Howard Koplowitz, International Business Times – May 7, 2015
For the first time in U.S. history, two women are running for president, one from each major political party. But while the candidacies of former Secretary of State Hillary Clinton and ex-Hewlett-Packard CEO Carly Fiorina mark a historic high note for gender equality, there’s no reason to expect that the 2016 election will give women’s issues such as equal pay, childcare and maternity leave a bigger spotlight.
Is the Republican Party doomed to repeat 2012’s “War on Women” in the 2016 presidential campaign? The three male, Republican candidates for president may surprise you. The Democratic Party’s narrative that the Republican Party was committing a “War on Women” was based on a series of remarks that made Todd Akin, Robert Mourdock, Rick Santorum, and Rush Limbaugh household names in 2012. From Limbaugh calling Sandra Fluke a “slut” for her advocacy around contraception, to Santorum’s opposition to abortion in cases of rape, this constellation of extreme statements gave the Democratic Party ample material to demonstrate that the Republican Party was hopelessly out of touch with women, particularly around issues of reproduction and sexuality. While the “War on Women” narrative was less successful for Democrats in last year’s elections, it has reemerged in 2015 with renewed attention to the Republican candidates for president.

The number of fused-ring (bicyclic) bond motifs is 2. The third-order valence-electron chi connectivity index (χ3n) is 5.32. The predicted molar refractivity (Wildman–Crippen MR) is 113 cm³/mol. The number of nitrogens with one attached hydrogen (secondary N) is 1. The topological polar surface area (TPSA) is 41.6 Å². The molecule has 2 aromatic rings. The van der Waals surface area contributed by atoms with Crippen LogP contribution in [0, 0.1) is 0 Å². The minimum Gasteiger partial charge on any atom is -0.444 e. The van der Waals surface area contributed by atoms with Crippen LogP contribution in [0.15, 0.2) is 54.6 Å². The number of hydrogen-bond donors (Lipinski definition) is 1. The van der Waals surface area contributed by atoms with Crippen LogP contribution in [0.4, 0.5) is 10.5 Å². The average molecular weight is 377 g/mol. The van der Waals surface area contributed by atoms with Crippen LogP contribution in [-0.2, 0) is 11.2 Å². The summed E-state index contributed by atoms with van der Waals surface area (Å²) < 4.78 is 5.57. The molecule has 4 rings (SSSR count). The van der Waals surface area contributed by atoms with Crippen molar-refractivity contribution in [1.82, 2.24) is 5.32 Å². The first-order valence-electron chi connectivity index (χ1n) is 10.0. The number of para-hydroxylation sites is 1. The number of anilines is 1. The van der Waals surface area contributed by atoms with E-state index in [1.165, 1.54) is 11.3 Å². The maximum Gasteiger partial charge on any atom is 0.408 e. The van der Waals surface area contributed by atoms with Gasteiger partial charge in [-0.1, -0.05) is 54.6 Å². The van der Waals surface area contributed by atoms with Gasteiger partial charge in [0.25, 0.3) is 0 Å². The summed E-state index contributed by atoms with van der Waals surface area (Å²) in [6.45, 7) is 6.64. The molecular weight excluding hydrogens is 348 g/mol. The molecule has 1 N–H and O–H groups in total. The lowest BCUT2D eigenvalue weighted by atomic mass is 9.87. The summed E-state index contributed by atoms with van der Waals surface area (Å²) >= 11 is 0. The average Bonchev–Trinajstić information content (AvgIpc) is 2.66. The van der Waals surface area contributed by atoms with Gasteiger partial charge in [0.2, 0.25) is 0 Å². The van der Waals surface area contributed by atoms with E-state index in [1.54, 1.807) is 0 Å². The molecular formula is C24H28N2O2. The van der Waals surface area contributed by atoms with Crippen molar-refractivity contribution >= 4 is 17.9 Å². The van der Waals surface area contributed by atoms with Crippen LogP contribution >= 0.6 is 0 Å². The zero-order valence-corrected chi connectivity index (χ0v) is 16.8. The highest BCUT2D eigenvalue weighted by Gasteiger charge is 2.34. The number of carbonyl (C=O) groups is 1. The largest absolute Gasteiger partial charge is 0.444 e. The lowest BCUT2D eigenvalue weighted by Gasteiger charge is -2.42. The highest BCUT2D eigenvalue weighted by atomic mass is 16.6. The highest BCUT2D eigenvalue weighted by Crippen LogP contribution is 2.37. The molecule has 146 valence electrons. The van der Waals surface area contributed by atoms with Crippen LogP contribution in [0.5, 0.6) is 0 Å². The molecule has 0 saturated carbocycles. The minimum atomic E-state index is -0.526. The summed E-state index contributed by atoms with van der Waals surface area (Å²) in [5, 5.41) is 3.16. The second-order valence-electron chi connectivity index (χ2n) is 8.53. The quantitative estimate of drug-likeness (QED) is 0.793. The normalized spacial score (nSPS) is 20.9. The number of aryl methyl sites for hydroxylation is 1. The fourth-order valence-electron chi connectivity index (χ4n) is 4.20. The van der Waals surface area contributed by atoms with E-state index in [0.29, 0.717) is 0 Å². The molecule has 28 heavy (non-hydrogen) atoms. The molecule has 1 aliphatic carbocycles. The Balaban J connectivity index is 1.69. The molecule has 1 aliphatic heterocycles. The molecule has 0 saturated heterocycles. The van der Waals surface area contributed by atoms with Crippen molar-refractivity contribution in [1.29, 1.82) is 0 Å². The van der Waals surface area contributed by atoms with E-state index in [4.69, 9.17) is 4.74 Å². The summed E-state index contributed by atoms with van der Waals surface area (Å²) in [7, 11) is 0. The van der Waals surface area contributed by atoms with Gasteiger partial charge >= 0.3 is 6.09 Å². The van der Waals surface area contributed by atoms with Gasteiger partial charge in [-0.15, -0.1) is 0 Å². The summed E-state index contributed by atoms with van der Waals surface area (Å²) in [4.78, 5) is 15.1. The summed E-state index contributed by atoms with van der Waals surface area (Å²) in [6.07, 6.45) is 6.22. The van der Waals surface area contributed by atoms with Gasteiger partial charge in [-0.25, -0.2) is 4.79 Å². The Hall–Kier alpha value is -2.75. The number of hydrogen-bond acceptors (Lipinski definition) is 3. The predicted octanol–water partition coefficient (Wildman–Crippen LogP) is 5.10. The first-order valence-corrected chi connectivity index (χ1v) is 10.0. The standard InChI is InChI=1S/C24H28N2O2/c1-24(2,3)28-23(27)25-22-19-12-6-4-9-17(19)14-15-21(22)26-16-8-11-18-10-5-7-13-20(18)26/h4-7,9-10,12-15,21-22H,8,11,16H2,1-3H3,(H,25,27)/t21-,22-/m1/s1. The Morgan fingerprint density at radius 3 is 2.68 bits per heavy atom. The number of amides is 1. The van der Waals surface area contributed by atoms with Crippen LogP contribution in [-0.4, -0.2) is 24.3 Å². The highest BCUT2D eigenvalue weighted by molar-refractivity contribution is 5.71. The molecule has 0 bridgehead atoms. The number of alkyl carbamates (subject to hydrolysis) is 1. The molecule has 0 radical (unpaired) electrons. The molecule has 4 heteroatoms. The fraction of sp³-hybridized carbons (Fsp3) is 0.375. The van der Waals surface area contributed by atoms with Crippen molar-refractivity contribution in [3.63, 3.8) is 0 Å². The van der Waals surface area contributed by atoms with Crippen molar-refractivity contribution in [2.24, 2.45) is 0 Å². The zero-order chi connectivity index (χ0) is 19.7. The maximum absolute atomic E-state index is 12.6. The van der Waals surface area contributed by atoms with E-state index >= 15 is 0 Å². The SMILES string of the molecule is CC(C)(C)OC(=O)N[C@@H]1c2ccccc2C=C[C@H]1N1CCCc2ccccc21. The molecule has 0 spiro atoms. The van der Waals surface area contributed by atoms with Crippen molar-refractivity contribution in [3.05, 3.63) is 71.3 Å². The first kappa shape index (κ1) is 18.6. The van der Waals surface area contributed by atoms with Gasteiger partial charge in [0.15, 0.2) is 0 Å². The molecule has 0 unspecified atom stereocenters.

Melissa Deckman, Huffington Post – April 22, 2015
As the 2016 presidential election gets into full swing, we can once again expect women’s issues to play a prominent role.
B.A. Morelli, The Gazette – April 22, 2015
Possible GOP presidential contender and former Hewlett-Packard chief executive Carly Fiorina called Wednesday for creating a meritocracy — a pay structure based on productivity rather than longevity — as a way to improve the gender pay gap and increase women in leadership roles.